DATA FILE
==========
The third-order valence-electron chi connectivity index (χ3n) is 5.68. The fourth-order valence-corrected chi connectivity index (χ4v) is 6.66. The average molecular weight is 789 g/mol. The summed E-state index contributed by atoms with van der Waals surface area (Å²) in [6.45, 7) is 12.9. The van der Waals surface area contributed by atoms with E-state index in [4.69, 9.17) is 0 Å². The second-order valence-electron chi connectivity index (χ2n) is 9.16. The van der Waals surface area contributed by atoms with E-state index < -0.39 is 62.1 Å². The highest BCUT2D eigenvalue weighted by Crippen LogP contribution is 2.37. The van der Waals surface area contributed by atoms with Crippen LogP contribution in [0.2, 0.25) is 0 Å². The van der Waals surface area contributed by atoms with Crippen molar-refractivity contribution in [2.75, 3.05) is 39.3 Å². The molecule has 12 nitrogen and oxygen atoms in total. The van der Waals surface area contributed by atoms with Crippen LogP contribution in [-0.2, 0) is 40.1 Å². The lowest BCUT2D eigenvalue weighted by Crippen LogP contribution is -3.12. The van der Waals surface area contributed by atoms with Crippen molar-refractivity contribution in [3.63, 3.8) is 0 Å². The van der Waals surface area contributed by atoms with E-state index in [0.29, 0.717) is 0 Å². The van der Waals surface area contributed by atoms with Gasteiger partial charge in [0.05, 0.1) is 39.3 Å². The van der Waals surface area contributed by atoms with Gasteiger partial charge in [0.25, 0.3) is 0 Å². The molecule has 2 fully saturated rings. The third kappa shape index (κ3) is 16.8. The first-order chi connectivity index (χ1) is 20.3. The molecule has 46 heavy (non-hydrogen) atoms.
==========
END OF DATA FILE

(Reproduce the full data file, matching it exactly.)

The third-order valence-electron chi connectivity index (χ3n) is 5.68. The fourth-order valence-corrected chi connectivity index (χ4v) is 6.66. The average molecular weight is 789 g/mol. The summed E-state index contributed by atoms with van der Waals surface area (Å²) in [6.45, 7) is 12.9. The van der Waals surface area contributed by atoms with E-state index in [4.69, 9.17) is 0 Å². The second-order valence-electron chi connectivity index (χ2n) is 9.16. The van der Waals surface area contributed by atoms with E-state index < -0.39 is 62.1 Å². The highest BCUT2D eigenvalue weighted by Crippen LogP contribution is 2.37. The van der Waals surface area contributed by atoms with Crippen LogP contribution in [0.2, 0.25) is 0 Å². The van der Waals surface area contributed by atoms with Crippen molar-refractivity contribution in [2.75, 3.05) is 39.3 Å². The molecule has 12 nitrogen and oxygen atoms in total. The van der Waals surface area contributed by atoms with Crippen LogP contribution in [-0.2, 0) is 40.1 Å². The lowest BCUT2D eigenvalue weighted by Crippen LogP contribution is -3.12. The van der Waals surface area contributed by atoms with Crippen molar-refractivity contribution in [3.63, 3.8) is 0 Å². The van der Waals surface area contributed by atoms with E-state index in [0.29, 0.717) is 0 Å². The van der Waals surface area contributed by atoms with Gasteiger partial charge in [0.05, 0.1) is 39.3 Å². The van der Waals surface area contributed by atoms with Gasteiger partial charge in [0.25, 0.3) is 0 Å². The molecule has 2 fully saturated rings. The third kappa shape index (κ3) is 16.8. The first-order chi connectivity index (χ1) is 20.3. The molecule has 46 heavy (non-hydrogen) atoms.